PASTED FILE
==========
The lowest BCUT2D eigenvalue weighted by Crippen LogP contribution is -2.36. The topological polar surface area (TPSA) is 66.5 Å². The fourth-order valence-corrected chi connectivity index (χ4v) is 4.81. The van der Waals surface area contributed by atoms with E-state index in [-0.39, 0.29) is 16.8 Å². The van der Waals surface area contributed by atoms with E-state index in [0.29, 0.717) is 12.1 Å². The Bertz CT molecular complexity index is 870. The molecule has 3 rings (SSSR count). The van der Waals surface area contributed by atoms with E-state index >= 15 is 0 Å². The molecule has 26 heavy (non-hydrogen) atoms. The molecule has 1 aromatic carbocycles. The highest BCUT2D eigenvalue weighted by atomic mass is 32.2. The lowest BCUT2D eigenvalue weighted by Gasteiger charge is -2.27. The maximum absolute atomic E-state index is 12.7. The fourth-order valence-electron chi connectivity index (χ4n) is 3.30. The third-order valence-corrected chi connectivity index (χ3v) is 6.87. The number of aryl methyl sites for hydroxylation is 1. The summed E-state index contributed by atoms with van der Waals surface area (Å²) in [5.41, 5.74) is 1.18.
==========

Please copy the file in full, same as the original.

The lowest BCUT2D eigenvalue weighted by Crippen LogP contribution is -2.36. The topological polar surface area (TPSA) is 66.5 Å². The fourth-order valence-corrected chi connectivity index (χ4v) is 4.81. The van der Waals surface area contributed by atoms with E-state index in [-0.39, 0.29) is 16.8 Å². The van der Waals surface area contributed by atoms with E-state index in [0.29, 0.717) is 12.1 Å². The Bertz CT molecular complexity index is 870. The molecule has 3 rings (SSSR count). The van der Waals surface area contributed by atoms with E-state index >= 15 is 0 Å². The molecule has 26 heavy (non-hydrogen) atoms. The molecule has 1 aromatic carbocycles. The highest BCUT2D eigenvalue weighted by atomic mass is 32.2. The lowest BCUT2D eigenvalue weighted by Gasteiger charge is -2.27. The maximum absolute atomic E-state index is 12.7. The fourth-order valence-electron chi connectivity index (χ4n) is 3.30. The third-order valence-corrected chi connectivity index (χ3v) is 6.87. The number of aryl methyl sites for hydroxylation is 1. The summed E-state index contributed by atoms with van der Waals surface area (Å²) in [5.41, 5.74) is 1.18.